Farmstand veggies and pasta sprinkle await their saute

Anyway, while the low-salt, veggie pizza was obvs my only option, Rob and Shawn requested a sausage pie, which sent me on a small odyssey that I thought might be worth sharing with you this week. As you may know, there is a fairly significant Italian population in the Endicott area, which is right near where we live. As I was out and about on Sunday, I didn’t feel like hiking way over to Wegmans in Johnson City, so I thought I would source the sausage for the pizza, plus some other fixings, from some of the little Italian groceries and such.

First, I hit up the Russell Family farm stand on Old Vestal Rd. for some really gorgeous plums, as well as bell peppers for the pizzas and cucumbers for a salad. They also carry River Rat cheese, so I picked up a brick of extra sharp cheddar for Shawn to snack on this week. I love having a River Rat source this far south of home! I also love these little farm stands that pop up all over in the summertime; I can never seem to get it together to make it to scheduled farmer’s markets, so the permanent stands in Maine, Apalachin and Vestal are my mainstays for great produce this time of year.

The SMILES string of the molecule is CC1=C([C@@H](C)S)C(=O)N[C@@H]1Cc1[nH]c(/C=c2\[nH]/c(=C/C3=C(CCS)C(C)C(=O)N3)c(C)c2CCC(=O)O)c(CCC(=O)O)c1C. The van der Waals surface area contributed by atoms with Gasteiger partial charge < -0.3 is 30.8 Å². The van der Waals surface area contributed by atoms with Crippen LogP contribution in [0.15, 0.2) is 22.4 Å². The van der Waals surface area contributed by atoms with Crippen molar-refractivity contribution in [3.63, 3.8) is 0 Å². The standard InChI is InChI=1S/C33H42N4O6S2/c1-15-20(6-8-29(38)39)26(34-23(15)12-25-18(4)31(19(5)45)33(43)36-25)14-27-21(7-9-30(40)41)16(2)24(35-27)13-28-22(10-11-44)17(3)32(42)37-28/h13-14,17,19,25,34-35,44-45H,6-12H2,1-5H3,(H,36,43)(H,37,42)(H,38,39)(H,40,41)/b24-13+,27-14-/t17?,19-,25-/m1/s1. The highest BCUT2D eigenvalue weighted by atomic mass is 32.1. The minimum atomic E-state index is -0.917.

Unfortunately, because I hatched the plan of hitting up these mom and pop shops on a Sunday, some of the Italian places, Butcher Boy and S&M Groceries in Endwell, were closed. Too bad, so sad. But Jimmy Roma’s, in Endicott, was open for business, and while I didn’t find any sausage there, I picked up some of their fabulous Italian bread and these gorgeous, dense clamshell pastries that are like croissants filled with cheesecake. I noted for the future that they have entrees like lasagna, ravioli, meatballs and manicotti in their freezer case that would be a good solution for a weeknight meal pinch.